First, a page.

Introduction
Protein complementation
Nu3 line
Soy
Protein of whey
Main functions of the Vitamins contained in the Nu3 products
Main functions of the Minerals contained in the Nu3 products
Why choosing Nu3 products?
 
Protein Complementation
 

The proportions of essential amino acids in food products may differ from those required by the body to synthesize the proteins. The proportion of each essential amino acid in the food products that contain proteins determines the quality of them. Those food proteins found in the essential amino acids required by the organism are considered to be high-quality or high-biological-value proteins. If there is a low quantity of one of the essential amino acids in the protein, this is a low-quality or low-biological-value protein. The scarcest amino acid is called “limiting amino acid”.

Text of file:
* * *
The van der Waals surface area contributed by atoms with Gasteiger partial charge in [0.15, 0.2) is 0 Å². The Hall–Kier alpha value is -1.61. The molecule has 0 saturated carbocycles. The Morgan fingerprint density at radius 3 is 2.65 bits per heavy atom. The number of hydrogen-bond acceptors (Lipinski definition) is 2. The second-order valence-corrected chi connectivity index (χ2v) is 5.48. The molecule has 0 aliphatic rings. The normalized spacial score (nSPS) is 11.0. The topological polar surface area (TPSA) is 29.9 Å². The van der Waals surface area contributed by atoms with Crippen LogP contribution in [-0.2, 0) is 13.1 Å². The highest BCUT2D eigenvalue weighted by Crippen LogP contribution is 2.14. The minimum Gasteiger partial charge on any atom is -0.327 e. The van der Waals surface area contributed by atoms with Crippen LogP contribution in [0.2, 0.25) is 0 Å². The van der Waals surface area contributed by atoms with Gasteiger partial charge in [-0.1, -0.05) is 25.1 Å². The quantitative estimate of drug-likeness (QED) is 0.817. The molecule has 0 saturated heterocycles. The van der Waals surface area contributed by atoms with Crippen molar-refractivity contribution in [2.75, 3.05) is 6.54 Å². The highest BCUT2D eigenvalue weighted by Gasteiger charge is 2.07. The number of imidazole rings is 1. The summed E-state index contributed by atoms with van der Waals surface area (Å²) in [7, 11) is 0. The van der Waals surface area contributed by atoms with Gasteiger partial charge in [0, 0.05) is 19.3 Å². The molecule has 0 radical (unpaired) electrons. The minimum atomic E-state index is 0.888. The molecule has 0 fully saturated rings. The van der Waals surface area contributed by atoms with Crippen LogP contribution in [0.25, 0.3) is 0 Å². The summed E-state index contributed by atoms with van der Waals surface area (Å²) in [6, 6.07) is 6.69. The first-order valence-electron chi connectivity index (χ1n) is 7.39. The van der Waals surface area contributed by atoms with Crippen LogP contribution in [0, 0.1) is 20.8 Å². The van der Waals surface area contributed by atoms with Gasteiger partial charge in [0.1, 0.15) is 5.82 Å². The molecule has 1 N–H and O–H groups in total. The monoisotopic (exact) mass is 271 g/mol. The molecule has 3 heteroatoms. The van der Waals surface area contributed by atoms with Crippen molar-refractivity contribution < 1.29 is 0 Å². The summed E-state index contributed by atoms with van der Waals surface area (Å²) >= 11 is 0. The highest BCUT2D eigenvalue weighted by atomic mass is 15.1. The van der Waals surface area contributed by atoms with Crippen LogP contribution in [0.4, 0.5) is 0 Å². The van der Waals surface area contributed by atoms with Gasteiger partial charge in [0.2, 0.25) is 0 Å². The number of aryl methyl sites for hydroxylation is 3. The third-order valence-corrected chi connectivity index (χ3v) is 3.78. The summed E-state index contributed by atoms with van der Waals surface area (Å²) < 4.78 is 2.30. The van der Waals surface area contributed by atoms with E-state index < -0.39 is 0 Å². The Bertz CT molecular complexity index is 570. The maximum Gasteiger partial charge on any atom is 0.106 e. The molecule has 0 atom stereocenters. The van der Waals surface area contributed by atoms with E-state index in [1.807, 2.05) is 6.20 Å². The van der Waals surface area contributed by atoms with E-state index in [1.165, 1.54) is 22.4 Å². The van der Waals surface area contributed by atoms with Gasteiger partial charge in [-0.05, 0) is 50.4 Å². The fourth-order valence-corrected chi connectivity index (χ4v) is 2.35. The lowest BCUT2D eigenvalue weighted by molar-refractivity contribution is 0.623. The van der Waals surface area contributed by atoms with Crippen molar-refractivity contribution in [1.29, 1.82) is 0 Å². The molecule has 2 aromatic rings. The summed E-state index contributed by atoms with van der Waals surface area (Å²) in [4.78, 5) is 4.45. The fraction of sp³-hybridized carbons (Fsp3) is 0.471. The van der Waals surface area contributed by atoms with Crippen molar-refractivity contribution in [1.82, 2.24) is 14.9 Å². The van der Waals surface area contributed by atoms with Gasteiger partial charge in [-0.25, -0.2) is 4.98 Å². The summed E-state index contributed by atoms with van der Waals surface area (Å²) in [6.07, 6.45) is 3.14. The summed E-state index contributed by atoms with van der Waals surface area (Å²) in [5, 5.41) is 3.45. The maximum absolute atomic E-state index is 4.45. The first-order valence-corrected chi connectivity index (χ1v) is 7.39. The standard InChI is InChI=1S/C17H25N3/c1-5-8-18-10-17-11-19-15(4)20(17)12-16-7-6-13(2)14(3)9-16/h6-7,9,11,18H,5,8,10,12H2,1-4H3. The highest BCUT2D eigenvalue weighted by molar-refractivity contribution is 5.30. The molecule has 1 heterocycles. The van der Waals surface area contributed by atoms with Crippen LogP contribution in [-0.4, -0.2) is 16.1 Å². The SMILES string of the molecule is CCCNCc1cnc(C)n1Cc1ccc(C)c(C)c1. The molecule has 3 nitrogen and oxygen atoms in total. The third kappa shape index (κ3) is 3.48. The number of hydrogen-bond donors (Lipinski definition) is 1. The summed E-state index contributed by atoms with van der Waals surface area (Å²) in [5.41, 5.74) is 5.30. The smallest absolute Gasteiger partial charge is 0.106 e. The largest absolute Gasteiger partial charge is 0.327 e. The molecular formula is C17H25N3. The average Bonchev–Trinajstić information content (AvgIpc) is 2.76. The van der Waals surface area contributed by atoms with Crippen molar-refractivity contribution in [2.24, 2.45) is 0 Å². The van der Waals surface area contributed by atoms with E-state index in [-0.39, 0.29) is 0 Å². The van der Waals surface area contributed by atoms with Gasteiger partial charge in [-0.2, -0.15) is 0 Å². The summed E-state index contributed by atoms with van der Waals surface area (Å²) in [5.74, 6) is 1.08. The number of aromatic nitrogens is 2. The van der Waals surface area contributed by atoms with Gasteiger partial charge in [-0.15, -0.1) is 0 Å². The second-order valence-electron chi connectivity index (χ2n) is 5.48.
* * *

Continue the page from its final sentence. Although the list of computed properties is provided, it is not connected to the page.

The limiting amino acid tends to vary according to the various proteins. This means that when two different foods are combined, the amino acids of one protein can compensate for those the other one lacks. This is called “protein complementation”. The act of combining vegetable proteins such as a cereal with a legume results in a high-quality protein that is as good as, and in some cases better than, an animal protein.

Grains and legumes are good examples of it. They contain all the amino acids we have already mentioned, even though cereals lack “lysine” and soy lacks an adequate proportion of “methionine”.



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